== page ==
Brickwork has to shut shop
Or how (not) to run a credit rating agency
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A classic, very well known conflict of interest in finance is that of a credit rating agency with their client. Here is roughly how it works:
A company needs money which it chooses to get by issuing a bond which is just a type of loan
The company can get this loan from investors. But before it does, there is a legal mandate for it to go to a credit rating agency. Said company will pay this agency and in return the agency will give its bond a rating after asking questions like “what is this money for” and “how will you repay it”
There are multiple credit rating agencies and all of them compete against each other to get the company’s business
The conflict here is obvious—a company issuing a bond wants a good rating. A rating agency that gives the company what it wants (a good rating) is more likely to get its business. This is an inherent conflict of interest that everyone inside finance has just learned to live with. Investors who buy the bonds know about this conflict. So do companies and rating agencies. As does SEBI, who’s the regulator that sets rules for everyone playing this game.
No regulator can get rid of this inherent conflict of interest. The goal instead is to set rules to get any stupidly obvious conflicts out of the way. A way to avoid one such stupidly obvious conflict if you’re a credit rating agency is that you have one person handle the “ratings” part, which is your actual job, and another person handle the “selling” part, which is essential to making more money. Also make sure they don’t talk to each other. More importantly—make sure that they meet the client separately. Once to discuss business and the other time to discuss ratings. They should never be in the same room together with the client.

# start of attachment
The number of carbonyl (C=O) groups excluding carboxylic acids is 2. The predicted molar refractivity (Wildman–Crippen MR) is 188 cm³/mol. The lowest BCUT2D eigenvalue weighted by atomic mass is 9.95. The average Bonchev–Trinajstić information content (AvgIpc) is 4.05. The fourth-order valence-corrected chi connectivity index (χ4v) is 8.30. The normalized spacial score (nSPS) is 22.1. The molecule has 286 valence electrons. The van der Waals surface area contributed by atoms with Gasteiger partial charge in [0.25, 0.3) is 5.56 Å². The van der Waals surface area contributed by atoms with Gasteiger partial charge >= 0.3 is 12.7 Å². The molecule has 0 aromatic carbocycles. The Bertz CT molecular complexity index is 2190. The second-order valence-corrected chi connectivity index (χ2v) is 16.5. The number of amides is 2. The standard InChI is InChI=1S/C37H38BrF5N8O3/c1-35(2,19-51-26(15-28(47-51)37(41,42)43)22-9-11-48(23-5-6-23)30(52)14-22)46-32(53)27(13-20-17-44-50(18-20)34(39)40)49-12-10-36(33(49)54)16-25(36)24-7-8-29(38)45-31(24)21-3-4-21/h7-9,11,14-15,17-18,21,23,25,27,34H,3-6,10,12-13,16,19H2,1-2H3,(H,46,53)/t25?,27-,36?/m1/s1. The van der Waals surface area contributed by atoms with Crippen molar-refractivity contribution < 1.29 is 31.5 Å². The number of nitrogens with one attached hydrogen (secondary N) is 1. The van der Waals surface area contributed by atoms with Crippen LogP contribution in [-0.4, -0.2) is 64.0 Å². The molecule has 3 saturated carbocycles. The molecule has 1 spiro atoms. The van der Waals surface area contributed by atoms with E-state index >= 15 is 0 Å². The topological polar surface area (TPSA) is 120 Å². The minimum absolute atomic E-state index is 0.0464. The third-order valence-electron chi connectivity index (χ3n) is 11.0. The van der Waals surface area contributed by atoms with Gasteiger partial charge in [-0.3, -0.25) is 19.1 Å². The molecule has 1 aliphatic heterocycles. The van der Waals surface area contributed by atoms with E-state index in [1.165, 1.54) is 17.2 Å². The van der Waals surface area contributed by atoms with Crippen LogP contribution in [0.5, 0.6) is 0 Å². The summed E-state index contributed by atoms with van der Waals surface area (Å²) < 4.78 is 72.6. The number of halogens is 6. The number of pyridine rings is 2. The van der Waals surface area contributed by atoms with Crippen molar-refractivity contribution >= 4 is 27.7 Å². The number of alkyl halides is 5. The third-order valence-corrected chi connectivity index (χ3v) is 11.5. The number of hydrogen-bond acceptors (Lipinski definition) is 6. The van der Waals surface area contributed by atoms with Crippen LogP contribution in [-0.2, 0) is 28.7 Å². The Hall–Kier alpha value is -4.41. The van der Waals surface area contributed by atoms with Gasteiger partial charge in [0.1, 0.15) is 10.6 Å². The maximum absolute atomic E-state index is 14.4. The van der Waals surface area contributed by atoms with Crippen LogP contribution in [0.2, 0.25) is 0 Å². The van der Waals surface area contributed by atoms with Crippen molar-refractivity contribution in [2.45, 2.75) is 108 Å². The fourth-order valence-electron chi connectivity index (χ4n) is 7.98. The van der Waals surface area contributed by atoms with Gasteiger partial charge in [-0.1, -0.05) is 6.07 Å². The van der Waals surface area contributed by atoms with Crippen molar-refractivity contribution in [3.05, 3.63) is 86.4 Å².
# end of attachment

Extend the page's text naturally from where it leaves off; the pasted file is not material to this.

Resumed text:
Anyway, last month, SEBI asked credit rating agency Brickwork Ratings to please shut shop. The regulator has a nice table with 36 reasons in its order1. Individually, they attracted warnings and fines. Together, SEBI decided that they were serious enough to warrant curtains for Brickwork.
I can’t obviously write about all the 36 Reasons Why SEBI asked Brickwork to wind up. And really most of them are similar to each other just with different clients. So I’m going to write about 2 of the reasons that I thought were the most fun.
The first one, of course, was that Brickwork’s Head of Ratings (ratings person) and Head of Business Development (selling person) were found in the same room with IDFC First bank (the client whose bonds Brickwork was rating)
Here’s what happened:
Some years ago Brickwork rated some bonds of Capital First, an NBFC
Capital First merged with IDFC Bank. The combined entity became IDFC First Bank
Now, Capital First was Brickwork’s client and it had rated its bonds or other securities. But Capital First no longer existed. IDFC First Bank did
So there was “ratings” work to do (do the Capital First ratings apply to this new entity?) as well as some “selling” work to do (does the new entity even hire Brickwork anymore?)
4 people were in a meeting to sort things out. From IDFC First Bank: the CEO. From Brickwork: the Head of Ratings, Head of Business Development, and the Founder.
This is bad! I can imagine them in this meeting with the Business Development guy being the best salesperson trying to woo IDFC First’s CEO with something over the top—maybe an ML-infused rating on a blockchain?—but the CEO interested in only what the Ratings guy has to say. And what was the founder of Brickwork even doing there? I don’t even know. Going by Brickwork’s response, the founder was there for a “courtesy call” with the new CEO.
One aspect of corporate finance that’s often forgotten by those outside the industry is that a large part of finance is relationship-building. If your client’s company has just merged with a bank you’d probably want to meet them once to congratulate them or whatever. It’s just good business. SEBI doesn’t disallow it. But it's important to make sure that these “courtesy” visits don’t happen alongside the heads of Ratings and Biz Development2.
Prediction but also recording